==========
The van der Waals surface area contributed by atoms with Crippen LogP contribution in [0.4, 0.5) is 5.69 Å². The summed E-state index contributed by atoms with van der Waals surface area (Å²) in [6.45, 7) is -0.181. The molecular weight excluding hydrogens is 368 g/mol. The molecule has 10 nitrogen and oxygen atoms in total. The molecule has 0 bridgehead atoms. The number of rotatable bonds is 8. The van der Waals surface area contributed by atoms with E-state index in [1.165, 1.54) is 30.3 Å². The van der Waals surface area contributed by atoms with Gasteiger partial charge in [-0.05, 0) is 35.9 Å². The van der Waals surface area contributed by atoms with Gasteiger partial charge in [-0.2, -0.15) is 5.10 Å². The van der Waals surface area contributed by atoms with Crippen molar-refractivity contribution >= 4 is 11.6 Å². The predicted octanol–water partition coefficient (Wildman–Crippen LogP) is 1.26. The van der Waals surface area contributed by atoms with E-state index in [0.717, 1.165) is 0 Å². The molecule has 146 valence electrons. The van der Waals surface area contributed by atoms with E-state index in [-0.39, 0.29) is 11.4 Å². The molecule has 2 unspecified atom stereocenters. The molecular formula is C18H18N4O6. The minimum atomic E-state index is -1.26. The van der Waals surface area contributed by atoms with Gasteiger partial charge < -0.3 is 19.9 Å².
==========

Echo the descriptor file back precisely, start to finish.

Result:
The van der Waals surface area contributed by atoms with Crippen LogP contribution in [0.4, 0.5) is 5.69 Å². The summed E-state index contributed by atoms with van der Waals surface area (Å²) in [6.45, 7) is -0.181. The molecular weight excluding hydrogens is 368 g/mol. The molecule has 10 nitrogen and oxygen atoms in total. The molecule has 0 bridgehead atoms. The number of rotatable bonds is 8. The van der Waals surface area contributed by atoms with E-state index in [1.165, 1.54) is 30.3 Å². The van der Waals surface area contributed by atoms with Gasteiger partial charge in [-0.05, 0) is 35.9 Å². The van der Waals surface area contributed by atoms with Gasteiger partial charge in [-0.2, -0.15) is 5.10 Å². The van der Waals surface area contributed by atoms with Crippen molar-refractivity contribution >= 4 is 11.6 Å². The predicted octanol–water partition coefficient (Wildman–Crippen LogP) is 1.26. The van der Waals surface area contributed by atoms with E-state index in [0.717, 1.165) is 0 Å². The molecule has 146 valence electrons. The van der Waals surface area contributed by atoms with E-state index in [-0.39, 0.29) is 11.4 Å². The molecule has 2 unspecified atom stereocenters. The molecular formula is C18H18N4O6. The minimum atomic E-state index is -1.26. The van der Waals surface area contributed by atoms with Gasteiger partial charge < -0.3 is 19.9 Å².